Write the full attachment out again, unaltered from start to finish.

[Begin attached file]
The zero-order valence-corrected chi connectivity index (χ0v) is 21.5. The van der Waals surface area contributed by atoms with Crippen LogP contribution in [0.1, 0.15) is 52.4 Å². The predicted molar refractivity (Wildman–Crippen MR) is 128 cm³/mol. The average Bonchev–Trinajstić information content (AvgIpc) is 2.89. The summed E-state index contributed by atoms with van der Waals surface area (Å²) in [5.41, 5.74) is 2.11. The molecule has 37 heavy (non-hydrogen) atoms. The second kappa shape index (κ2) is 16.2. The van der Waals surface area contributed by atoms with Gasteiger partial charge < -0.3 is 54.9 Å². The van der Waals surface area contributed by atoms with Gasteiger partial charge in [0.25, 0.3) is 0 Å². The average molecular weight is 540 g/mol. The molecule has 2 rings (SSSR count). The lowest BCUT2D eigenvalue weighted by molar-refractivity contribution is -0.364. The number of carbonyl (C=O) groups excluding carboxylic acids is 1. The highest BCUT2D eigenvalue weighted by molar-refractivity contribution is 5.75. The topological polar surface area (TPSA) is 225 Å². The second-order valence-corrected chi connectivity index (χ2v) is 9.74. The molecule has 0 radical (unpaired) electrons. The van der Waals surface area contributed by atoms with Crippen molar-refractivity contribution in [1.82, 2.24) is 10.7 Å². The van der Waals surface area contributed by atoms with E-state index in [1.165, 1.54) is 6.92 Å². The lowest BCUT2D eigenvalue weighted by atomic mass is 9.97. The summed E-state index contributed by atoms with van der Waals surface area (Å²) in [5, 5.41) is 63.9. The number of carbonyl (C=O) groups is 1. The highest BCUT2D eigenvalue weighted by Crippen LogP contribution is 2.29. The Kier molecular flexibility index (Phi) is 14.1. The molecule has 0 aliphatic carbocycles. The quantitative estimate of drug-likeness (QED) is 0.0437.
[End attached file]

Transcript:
The zero-order valence-corrected chi connectivity index (χ0v) is 21.5. The van der Waals surface area contributed by atoms with Crippen LogP contribution in [0.1, 0.15) is 52.4 Å². The predicted molar refractivity (Wildman–Crippen MR) is 128 cm³/mol. The average Bonchev–Trinajstić information content (AvgIpc) is 2.89. The summed E-state index contributed by atoms with van der Waals surface area (Å²) in [5.41, 5.74) is 2.11. The molecule has 37 heavy (non-hydrogen) atoms. The second kappa shape index (κ2) is 16.2. The van der Waals surface area contributed by atoms with Gasteiger partial charge < -0.3 is 54.9 Å². The van der Waals surface area contributed by atoms with Gasteiger partial charge in [0.25, 0.3) is 0 Å². The average molecular weight is 540 g/mol. The molecule has 2 rings (SSSR count). The lowest BCUT2D eigenvalue weighted by molar-refractivity contribution is -0.364. The number of carbonyl (C=O) groups excluding carboxylic acids is 1. The highest BCUT2D eigenvalue weighted by molar-refractivity contribution is 5.75. The topological polar surface area (TPSA) is 225 Å². The second-order valence-corrected chi connectivity index (χ2v) is 9.74. The molecule has 0 radical (unpaired) electrons. The van der Waals surface area contributed by atoms with Crippen molar-refractivity contribution in [1.82, 2.24) is 10.7 Å². The van der Waals surface area contributed by atoms with E-state index in [1.165, 1.54) is 6.92 Å². The lowest BCUT2D eigenvalue weighted by atomic mass is 9.97. The summed E-state index contributed by atoms with van der Waals surface area (Å²) in [5, 5.41) is 63.9. The number of carbonyl (C=O) groups is 1. The highest BCUT2D eigenvalue weighted by Crippen LogP contribution is 2.29. The Kier molecular flexibility index (Phi) is 14.1. The molecule has 0 aliphatic carbocycles. The quantitative estimate of drug-likeness (QED) is 0.0437.